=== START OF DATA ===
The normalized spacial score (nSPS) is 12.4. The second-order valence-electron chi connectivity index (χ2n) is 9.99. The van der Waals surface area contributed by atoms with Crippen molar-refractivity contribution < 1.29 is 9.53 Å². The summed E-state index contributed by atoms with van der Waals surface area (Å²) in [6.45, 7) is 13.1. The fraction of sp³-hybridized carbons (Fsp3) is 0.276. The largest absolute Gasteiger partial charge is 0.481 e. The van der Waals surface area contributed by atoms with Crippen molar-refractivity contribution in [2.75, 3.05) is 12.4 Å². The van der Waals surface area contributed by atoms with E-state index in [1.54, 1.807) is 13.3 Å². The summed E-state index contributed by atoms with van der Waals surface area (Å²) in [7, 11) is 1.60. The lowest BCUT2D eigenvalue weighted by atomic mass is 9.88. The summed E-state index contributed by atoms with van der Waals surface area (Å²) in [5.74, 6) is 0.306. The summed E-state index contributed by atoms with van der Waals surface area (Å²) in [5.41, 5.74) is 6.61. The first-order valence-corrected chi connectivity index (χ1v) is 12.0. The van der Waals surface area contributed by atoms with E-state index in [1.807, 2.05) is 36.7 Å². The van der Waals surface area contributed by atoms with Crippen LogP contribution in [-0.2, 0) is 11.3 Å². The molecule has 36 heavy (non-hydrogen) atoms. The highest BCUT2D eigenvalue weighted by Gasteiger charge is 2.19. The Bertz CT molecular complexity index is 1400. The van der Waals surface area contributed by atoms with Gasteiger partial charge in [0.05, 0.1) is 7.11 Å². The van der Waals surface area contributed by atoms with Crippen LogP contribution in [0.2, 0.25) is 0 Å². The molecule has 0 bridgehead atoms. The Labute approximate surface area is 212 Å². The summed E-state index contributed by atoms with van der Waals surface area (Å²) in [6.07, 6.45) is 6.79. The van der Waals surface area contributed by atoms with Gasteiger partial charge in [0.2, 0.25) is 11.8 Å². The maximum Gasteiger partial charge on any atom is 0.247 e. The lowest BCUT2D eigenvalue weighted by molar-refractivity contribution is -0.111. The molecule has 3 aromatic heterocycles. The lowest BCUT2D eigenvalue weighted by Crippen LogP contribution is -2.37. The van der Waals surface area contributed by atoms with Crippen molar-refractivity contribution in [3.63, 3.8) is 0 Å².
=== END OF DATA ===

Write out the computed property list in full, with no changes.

The normalized spacial score (nSPS) is 12.4. The second-order valence-electron chi connectivity index (χ2n) is 9.99. The van der Waals surface area contributed by atoms with Crippen molar-refractivity contribution < 1.29 is 9.53 Å². The summed E-state index contributed by atoms with van der Waals surface area (Å²) in [6.45, 7) is 13.1. The fraction of sp³-hybridized carbons (Fsp3) is 0.276. The largest absolute Gasteiger partial charge is 0.481 e. The van der Waals surface area contributed by atoms with Crippen molar-refractivity contribution in [2.75, 3.05) is 12.4 Å². The van der Waals surface area contributed by atoms with E-state index in [1.54, 1.807) is 13.3 Å². The summed E-state index contributed by atoms with van der Waals surface area (Å²) in [7, 11) is 1.60. The lowest BCUT2D eigenvalue weighted by atomic mass is 9.88. The summed E-state index contributed by atoms with van der Waals surface area (Å²) in [5.74, 6) is 0.306. The summed E-state index contributed by atoms with van der Waals surface area (Å²) in [5.41, 5.74) is 6.61. The first-order valence-corrected chi connectivity index (χ1v) is 12.0. The van der Waals surface area contributed by atoms with E-state index in [1.807, 2.05) is 36.7 Å². The van der Waals surface area contributed by atoms with Crippen LogP contribution in [-0.2, 0) is 11.3 Å². The molecule has 36 heavy (non-hydrogen) atoms. The highest BCUT2D eigenvalue weighted by Gasteiger charge is 2.19. The Bertz CT molecular complexity index is 1400. The van der Waals surface area contributed by atoms with Gasteiger partial charge in [0.05, 0.1) is 7.11 Å². The van der Waals surface area contributed by atoms with Crippen LogP contribution in [0.2, 0.25) is 0 Å². The molecule has 0 bridgehead atoms. The Labute approximate surface area is 212 Å². The summed E-state index contributed by atoms with van der Waals surface area (Å²) in [6.07, 6.45) is 6.79. The van der Waals surface area contributed by atoms with Gasteiger partial charge in [0.2, 0.25) is 11.8 Å². The maximum Gasteiger partial charge on any atom is 0.247 e. The lowest BCUT2D eigenvalue weighted by molar-refractivity contribution is -0.111. The molecule has 3 aromatic heterocycles. The lowest BCUT2D eigenvalue weighted by Crippen LogP contribution is -2.37. The van der Waals surface area contributed by atoms with Crippen molar-refractivity contribution in [3.63, 3.8) is 0 Å².